The only person qualified to read the results of a blood panel to determine if you have low testosterone is an endocrinologist. Even general practice / PCP are known to get it wrong. The test i'm told is not something that is as black and white as the results may seem to suggest. Further, it's rather common now to see commercials for "Low-T" in order to push a pharacuetical agenda, but I digress.
The first thing I would do is schedule an endocrinologist appointment - they are specialized to work with this sort of thing. I would not trust the results interpreted by your gen practitioner for something like this. It's the same reason I go to an ENT when I get a sinus infection instead of my PCP. Your number cannot be directly compared to a 75 year old man in any case. Yes Test levels do drop with age, but it's not as significant as most would have you believe. The take home should be that your levels are your levels, they cannot be compared apples to apples to anyone else or any age group. That's what a endocrinologist will bring to the table that a gen practitioner will not.
The second thing I would do be real with yourself. Chances are that your T levels are in fact normal and fine. Can you supplement test? Sure. Just know the risks are that the possibility exists that your body stops producing its own. There are also risks of enlarged organ size, Gynecomastia, atrophy of the testicles and more. I personally don't subscribe to roid-rage, but it does have an affect on your mood. If you're already an unhappy and angry person, it could amplify that.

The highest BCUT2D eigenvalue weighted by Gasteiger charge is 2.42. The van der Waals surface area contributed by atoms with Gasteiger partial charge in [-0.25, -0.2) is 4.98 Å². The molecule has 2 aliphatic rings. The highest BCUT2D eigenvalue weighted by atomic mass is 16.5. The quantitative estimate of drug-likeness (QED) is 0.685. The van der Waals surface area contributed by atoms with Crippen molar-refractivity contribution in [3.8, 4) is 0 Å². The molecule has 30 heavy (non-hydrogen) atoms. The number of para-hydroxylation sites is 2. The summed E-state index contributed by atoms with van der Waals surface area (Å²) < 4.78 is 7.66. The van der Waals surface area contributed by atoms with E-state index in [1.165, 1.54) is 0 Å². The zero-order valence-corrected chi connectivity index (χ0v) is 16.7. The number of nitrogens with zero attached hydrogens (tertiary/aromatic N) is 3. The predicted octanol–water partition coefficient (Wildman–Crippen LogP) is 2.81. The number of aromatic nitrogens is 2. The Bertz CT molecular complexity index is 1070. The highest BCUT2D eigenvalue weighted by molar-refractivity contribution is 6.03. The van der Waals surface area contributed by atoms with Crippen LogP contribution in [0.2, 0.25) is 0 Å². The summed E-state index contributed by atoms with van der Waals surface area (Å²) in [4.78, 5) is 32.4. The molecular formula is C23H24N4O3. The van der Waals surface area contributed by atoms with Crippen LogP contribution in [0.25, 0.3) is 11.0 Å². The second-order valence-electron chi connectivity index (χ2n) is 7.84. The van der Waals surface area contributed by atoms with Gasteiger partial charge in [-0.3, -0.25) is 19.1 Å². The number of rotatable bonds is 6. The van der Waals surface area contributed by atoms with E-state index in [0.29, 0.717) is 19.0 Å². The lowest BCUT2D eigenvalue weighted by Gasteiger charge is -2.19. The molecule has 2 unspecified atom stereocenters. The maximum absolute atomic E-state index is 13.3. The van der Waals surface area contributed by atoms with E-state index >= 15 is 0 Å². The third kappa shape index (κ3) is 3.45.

Lastly, you mentioned attempting to fix diet and exercise, both of which are so key to looking and feeling good. I just turned 30 myself and I'm stronger and better looking now than at 18. Never had my levels checked or anything but I feel great.
My advice as a non-medical professional is this:
Make small, gradual changes to diet and exercise. Don't try to start hitting the gym every day for 2 hours and eating everything that tastes new or bad to you. It'll never work, you will fail and hate yourself. Start slow. Hit the gym 3 times a week for 1-1.5 hours. Set specific goals (ie I want to add X lbs to my bench, I want to run this much, etc). Log your meals with something like myfitnesspal. Don't set any caloric restrictions, just log what you eat every day so you know what you want to change. This will break down your calories, sugar, protein, carbs etc so you can tailor your shopping list to whatever your goals are. If you like weight training, choose a beginner routine and stick to the program 100%, don't change anything.
It takes time to build a habit to the point where it's not work but something you look forward to. Love yourself, accept your failures, and struggle for the person you want to be tomorrow. Diet and Exercise, specifically weight training helped me more than anything to feel better and break out of my funk. If that doesn't do it for you, perhaps you could talk to mental health professional which is usually the flip side of people who believe they have low-T. Displeasure with one's self, appearance, job outlook, finance, relationships, etc are all ways to bring yourself down if they aren't up the some pristine standard you believe you have to achieve. My personal guess is that your T levels are probably fine, if you're convinced otherwise I would really talk to an endocrinologist as they are highly specialized in this field. Good luck, and if you want some tough love stop back and fill your inbox with some Sgt. Hartman-typed insults. Take care.
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